April 2015


I recently ran into an issue where I have a fairly nested directive and within the directive itself has an input that requires a decorator type directive such as for validation. As far as the title of the blog post, I figure that with each Angular 1.x release (2 in the near future) it’s probably best to tag these posts accordingly since each version introduces new syntax, etc and might not work if you’re still on the earlier version.

The problem

I’ll be using TypeScript for my example. For simplification, let’s say that you have a directive that validates an input. The directive is called, "validateInputInner" and we would like to use this in another directive.

return <ng.IDirective>{
    restrict: 'A',
    require: 'ngModel',
    link: link

function link($scope, $element, $attrs, ctrl) {
    var validateInput = (inputValue)=> {

        // some validation logic goes here...
        ctrl.$setValidity('validateInputInner', isValid);

        return inputValue;


    // Observe attribute change
    attrs.$observe('validateInputInner', (comparisonModel)=> {
        return validateInput(ctrl.$viewValue);

From a normal usage, the directive can be simply be used as:

<input type="text" validate-input-inner="{{vm.someModel}}" />

It gets a little more complex when you embed the same directive within another directive such as.

<test-component data-ng-model="vm.someModel" validate-input-inner="vm.secondaryModel"></test-component>

The second directive called testComponent will be using the previous directive as part of the component’s validation. The code for the testComponent is below. Please note the placement of the validate-input-inner.


We would like to use the testComponent directive as a wrapper component that exposes a scope property that feeds into the validation directive. We also could have re-used the existing model but for this example, we’ll assume that the validate-input-inner needs to validate another model in addition to the model.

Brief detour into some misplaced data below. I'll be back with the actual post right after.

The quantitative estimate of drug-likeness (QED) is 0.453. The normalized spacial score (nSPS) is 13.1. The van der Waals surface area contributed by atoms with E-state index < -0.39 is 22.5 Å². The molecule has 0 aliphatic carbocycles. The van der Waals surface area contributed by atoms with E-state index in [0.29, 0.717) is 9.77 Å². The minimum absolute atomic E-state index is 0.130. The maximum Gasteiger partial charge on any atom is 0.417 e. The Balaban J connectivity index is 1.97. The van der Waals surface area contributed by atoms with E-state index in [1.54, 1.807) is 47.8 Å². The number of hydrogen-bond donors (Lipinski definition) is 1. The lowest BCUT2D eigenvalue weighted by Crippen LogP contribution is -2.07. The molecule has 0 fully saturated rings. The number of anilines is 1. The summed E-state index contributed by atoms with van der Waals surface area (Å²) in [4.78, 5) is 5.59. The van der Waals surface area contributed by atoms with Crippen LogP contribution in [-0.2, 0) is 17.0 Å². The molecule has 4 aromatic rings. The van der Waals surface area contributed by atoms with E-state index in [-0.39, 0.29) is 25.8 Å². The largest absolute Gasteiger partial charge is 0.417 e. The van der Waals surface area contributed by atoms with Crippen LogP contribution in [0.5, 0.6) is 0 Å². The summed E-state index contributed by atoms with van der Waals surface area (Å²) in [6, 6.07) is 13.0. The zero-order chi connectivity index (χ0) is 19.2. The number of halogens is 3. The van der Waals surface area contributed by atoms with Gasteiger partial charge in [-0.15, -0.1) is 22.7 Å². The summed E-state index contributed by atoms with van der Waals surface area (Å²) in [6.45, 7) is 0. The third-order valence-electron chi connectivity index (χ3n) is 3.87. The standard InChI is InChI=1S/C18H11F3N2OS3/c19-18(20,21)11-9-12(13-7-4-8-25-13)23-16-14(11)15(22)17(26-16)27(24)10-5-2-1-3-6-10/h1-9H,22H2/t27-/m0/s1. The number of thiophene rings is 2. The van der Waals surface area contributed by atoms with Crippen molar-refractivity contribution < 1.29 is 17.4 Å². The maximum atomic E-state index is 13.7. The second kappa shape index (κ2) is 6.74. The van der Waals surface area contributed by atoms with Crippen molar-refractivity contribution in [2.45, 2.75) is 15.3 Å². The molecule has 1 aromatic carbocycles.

testComponent.$inject = ['$compile'];
function testComponent(
    $compile: ng.ICompileService): ng.IDirective {
    return <ng.IDirective>{
        restrict: 'E',
        replace: true,
        require: 'ngModel',
        scope: {
            model: '=ngModel',
            validateInputInner: '=?',
        link: link,
        template: `<div>
            <input type="text" class="form-control" 
            data-ng-model="model" validate-input-inner="{{validateInputInner}}"  /></div>`
    // more code...

You might assume that this will work "as is" since the testComponent is using the same approach as it was by itself, and the scope property gets funneled down the directive itself.

Surprisingly enough, it doesn’t. The validate-input-inner works by itself but it but becomes unaware when inside a template based directive. The validate-input-inner could have been re-written another way perhaps to use $watch as opposed to $observe but given the scenario that we’re in, one way that I found to make it work is to use a $watch insite the testComponent itself.